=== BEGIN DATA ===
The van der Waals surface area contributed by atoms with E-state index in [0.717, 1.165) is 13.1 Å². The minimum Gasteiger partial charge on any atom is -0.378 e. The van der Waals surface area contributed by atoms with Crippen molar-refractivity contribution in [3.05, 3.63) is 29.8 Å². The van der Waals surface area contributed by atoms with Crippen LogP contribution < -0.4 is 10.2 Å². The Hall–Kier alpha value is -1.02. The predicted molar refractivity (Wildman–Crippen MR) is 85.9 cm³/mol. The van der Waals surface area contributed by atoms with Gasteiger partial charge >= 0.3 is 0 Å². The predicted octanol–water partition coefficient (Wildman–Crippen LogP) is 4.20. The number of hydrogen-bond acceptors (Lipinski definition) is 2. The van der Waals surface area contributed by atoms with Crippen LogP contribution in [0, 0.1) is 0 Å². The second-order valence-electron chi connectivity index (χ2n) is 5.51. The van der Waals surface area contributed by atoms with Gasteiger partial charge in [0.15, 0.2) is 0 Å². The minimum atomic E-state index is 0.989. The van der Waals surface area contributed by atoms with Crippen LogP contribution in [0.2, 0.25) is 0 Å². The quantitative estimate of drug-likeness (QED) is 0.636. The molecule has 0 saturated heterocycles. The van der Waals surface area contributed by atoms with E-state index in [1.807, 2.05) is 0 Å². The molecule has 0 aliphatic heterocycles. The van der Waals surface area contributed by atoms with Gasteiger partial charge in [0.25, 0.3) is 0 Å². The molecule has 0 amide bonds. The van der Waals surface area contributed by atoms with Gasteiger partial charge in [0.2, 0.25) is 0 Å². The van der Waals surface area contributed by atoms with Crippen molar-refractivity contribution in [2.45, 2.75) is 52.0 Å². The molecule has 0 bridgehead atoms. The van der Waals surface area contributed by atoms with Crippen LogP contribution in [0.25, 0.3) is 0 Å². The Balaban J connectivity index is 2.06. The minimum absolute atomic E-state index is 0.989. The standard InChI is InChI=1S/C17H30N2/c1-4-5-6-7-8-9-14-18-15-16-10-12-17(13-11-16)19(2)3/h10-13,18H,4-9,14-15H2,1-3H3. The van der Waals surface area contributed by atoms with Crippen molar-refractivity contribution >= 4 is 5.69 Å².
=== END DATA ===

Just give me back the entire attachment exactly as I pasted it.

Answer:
The van der Waals surface area contributed by atoms with E-state index in [0.717, 1.165) is 13.1 Å². The minimum Gasteiger partial charge on any atom is -0.378 e. The van der Waals surface area contributed by atoms with Crippen molar-refractivity contribution in [3.05, 3.63) is 29.8 Å². The van der Waals surface area contributed by atoms with Crippen LogP contribution < -0.4 is 10.2 Å². The Hall–Kier alpha value is -1.02. The predicted molar refractivity (Wildman–Crippen MR) is 85.9 cm³/mol. The van der Waals surface area contributed by atoms with Gasteiger partial charge >= 0.3 is 0 Å². The predicted octanol–water partition coefficient (Wildman–Crippen LogP) is 4.20. The number of hydrogen-bond acceptors (Lipinski definition) is 2. The van der Waals surface area contributed by atoms with Crippen LogP contribution in [0, 0.1) is 0 Å². The second-order valence-electron chi connectivity index (χ2n) is 5.51. The van der Waals surface area contributed by atoms with Gasteiger partial charge in [0.15, 0.2) is 0 Å². The minimum atomic E-state index is 0.989. The van der Waals surface area contributed by atoms with Crippen LogP contribution in [0.2, 0.25) is 0 Å². The quantitative estimate of drug-likeness (QED) is 0.636. The molecule has 0 saturated heterocycles. The van der Waals surface area contributed by atoms with E-state index in [1.807, 2.05) is 0 Å². The molecule has 0 aliphatic heterocycles. The van der Waals surface area contributed by atoms with Gasteiger partial charge in [0.25, 0.3) is 0 Å². The molecule has 0 amide bonds. The van der Waals surface area contributed by atoms with Gasteiger partial charge in [0.2, 0.25) is 0 Å². The van der Waals surface area contributed by atoms with Crippen molar-refractivity contribution in [2.45, 2.75) is 52.0 Å². The molecule has 0 bridgehead atoms. The van der Waals surface area contributed by atoms with Crippen LogP contribution in [0.25, 0.3) is 0 Å². The Balaban J connectivity index is 2.06. The minimum absolute atomic E-state index is 0.989. The standard InChI is InChI=1S/C17H30N2/c1-4-5-6-7-8-9-14-18-15-16-10-12-17(13-11-16)19(2)3/h10-13,18H,4-9,14-15H2,1-3H3. The van der Waals surface area contributed by atoms with Crippen molar-refractivity contribution >= 4 is 5.69 Å².